Gems found in a Suburban Garden

 

Gems found in a Suburban Garden.

 

   I live in a bungalow with only a small back garden, in the suburbs of Poole in Dorset. Its very location is a severe limiter of the range of wildlife species that, even with the help of wishful thinking, I could reasonably expect to have pay me a visit. Yes, of course, I have the proscribed bird table and seed and nut feeders but their regular visitors, although plentiful in numbers, do not fill many notepad pages when it comes to listing different species. However, there can be the odd exception.

   My office window overlooks the postage stamp sized lawn and said window and its accompanying patio door are double and triple glazed. Mr Nikon and Mr Canon would no doubt turn in their graves if they thought anyone would attempt to take photographs through such a barrier, especially in view of the many millions they must have spent developing the refined glass used in their lenses. I am, however, guilty of such an offence – and on more than one occasion. The number of days on which I can sit here with doors and windows open are few and far between and so it is that when anything out of the ordinary pays a call I cannot open up without frightening it off.

   I have attached a few shots of some of the visitors concerned and, though they may not be legion in number, it just goes to show that in the pursuit of wildlife images “you never know what’s round the corner or just about to show up!!”

   The Stock Dove is, to my mind, our most beautiful native dove. Supposedly fairly common, especially in the South-West, I must confess that in all my years of Wildlife Photography I have only ever seen, at least to notice, one other of these beautiful birds. To have a pair visiting the garden, and that right throughout the summer, was a real pleasure. The Magpie, of course, is no rarity and we have a dozen or so frequenting our Close. What interests me with them is to see just how many peanuts they can stuff in their beaks at one time before running off, squirrel-like, to bury them for later. The Starlings were part of a flock of about 100 that spent a day or so looking for leather-jacket larvae on the grass of the central green in the Close. Small raiding parties occasionally broke off to rampage through the local gardens and these were part of a small group of about 20 that graced me with a visit. The Green Woodpecker visits occasionally looking for ants in the cracks of the garden path. These it either eats or rubs all over itself so that their formic acid discharge can clean him of parasites and, finally, some four footed visitors. It’s easy to shudder and think of poison when you see one of these in your garden but, whether you like it or not, I’ll bet there’s at least one living not far from you if you’re in suburbia. Their antics in figuring out how to access any potential food source never cease to amaze me and their ingenuity knows no bounds. This family who (only for the sake of my neighbours) I hope was just passing through, kept my shutter finger active for a number of hours one afternoon.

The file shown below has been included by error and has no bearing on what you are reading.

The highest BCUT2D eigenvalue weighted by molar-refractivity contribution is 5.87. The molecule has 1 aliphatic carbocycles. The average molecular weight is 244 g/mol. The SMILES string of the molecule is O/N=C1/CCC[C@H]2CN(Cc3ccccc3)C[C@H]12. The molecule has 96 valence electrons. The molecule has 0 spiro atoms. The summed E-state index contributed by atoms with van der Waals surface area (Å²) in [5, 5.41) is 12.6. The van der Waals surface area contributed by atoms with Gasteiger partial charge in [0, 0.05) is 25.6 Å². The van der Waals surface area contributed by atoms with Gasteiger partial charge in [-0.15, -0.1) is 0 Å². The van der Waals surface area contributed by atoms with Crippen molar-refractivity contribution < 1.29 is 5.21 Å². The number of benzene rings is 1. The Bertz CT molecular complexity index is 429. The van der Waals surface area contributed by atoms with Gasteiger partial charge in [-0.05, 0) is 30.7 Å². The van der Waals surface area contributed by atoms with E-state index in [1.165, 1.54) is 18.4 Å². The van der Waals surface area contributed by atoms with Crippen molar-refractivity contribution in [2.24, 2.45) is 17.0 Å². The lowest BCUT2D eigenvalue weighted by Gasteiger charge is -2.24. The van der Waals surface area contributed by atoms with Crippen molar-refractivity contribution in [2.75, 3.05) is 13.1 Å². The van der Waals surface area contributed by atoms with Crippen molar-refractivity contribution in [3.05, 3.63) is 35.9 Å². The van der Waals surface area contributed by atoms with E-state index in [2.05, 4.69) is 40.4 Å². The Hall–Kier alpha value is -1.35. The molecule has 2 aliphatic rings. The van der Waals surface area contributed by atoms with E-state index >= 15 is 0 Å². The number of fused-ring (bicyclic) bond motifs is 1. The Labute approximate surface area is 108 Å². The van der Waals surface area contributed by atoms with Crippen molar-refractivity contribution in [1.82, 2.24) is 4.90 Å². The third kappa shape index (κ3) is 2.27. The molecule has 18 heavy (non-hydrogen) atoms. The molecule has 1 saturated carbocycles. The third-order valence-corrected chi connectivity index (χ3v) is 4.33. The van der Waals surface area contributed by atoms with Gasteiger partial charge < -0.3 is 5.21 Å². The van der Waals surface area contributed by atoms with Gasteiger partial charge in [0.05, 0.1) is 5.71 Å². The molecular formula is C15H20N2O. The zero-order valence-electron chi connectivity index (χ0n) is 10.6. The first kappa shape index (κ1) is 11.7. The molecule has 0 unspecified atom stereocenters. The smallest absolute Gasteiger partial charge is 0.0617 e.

Blog Garden Wildlife-01

Pair of Stock Doves

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Stock Dove

Blog Garden Wildlife-03

Magpie

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Where does a Magpie keep his nuts?

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Adult Starling Mutation feeding normal coloured young

Green Woodpecker “Anting”

So that’s where all the bird seed went.

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